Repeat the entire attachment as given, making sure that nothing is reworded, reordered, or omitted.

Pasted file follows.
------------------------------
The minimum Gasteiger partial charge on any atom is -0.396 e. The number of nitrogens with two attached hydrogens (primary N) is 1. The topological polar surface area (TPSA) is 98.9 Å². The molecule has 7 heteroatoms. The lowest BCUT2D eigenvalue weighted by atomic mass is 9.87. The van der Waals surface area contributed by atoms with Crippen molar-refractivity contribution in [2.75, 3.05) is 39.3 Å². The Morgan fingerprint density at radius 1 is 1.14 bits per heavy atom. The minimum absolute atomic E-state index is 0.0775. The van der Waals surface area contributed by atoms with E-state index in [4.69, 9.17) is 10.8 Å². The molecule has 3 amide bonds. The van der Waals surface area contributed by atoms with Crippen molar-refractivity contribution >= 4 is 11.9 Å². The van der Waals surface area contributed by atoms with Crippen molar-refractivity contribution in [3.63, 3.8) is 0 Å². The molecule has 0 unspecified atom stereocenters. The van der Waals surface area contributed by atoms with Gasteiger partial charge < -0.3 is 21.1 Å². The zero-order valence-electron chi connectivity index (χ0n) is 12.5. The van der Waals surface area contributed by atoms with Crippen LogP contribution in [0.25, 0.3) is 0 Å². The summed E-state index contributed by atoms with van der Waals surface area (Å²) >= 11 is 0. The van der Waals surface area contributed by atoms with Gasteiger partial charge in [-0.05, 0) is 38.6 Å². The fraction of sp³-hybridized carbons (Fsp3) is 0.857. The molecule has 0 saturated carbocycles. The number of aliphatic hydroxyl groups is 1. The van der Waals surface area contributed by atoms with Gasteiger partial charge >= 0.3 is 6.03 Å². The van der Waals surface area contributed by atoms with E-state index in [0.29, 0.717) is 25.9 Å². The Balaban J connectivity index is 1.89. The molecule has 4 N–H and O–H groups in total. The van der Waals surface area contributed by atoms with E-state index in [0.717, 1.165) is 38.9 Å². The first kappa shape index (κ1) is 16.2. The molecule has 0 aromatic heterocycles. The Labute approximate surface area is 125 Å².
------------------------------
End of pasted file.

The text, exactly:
The minimum Gasteiger partial charge on any atom is -0.396 e. The number of nitrogens with two attached hydrogens (primary N) is 1. The topological polar surface area (TPSA) is 98.9 Å². The molecule has 7 heteroatoms. The lowest BCUT2D eigenvalue weighted by atomic mass is 9.87. The van der Waals surface area contributed by atoms with Crippen molar-refractivity contribution in [2.75, 3.05) is 39.3 Å². The Morgan fingerprint density at radius 1 is 1.14 bits per heavy atom. The minimum absolute atomic E-state index is 0.0775. The van der Waals surface area contributed by atoms with E-state index in [4.69, 9.17) is 10.8 Å². The molecule has 3 amide bonds. The van der Waals surface area contributed by atoms with Crippen molar-refractivity contribution >= 4 is 11.9 Å². The van der Waals surface area contributed by atoms with Crippen molar-refractivity contribution in [3.63, 3.8) is 0 Å². The molecule has 0 unspecified atom stereocenters. The van der Waals surface area contributed by atoms with Gasteiger partial charge < -0.3 is 21.1 Å². The zero-order valence-electron chi connectivity index (χ0n) is 12.5. The van der Waals surface area contributed by atoms with Crippen LogP contribution in [0.25, 0.3) is 0 Å². The summed E-state index contributed by atoms with van der Waals surface area (Å²) >= 11 is 0. The van der Waals surface area contributed by atoms with Gasteiger partial charge in [-0.05, 0) is 38.6 Å². The fraction of sp³-hybridized carbons (Fsp3) is 0.857. The molecule has 0 saturated carbocycles. The number of aliphatic hydroxyl groups is 1. The van der Waals surface area contributed by atoms with Gasteiger partial charge >= 0.3 is 6.03 Å². The van der Waals surface area contributed by atoms with E-state index in [0.29, 0.717) is 25.9 Å². The Balaban J connectivity index is 1.89. The molecule has 4 N–H and O–H groups in total. The van der Waals surface area contributed by atoms with E-state index in [0.717, 1.165) is 38.9 Å². The first kappa shape index (κ1) is 16.2. The molecule has 0 aromatic heterocycles. The Labute approximate surface area is 125 Å².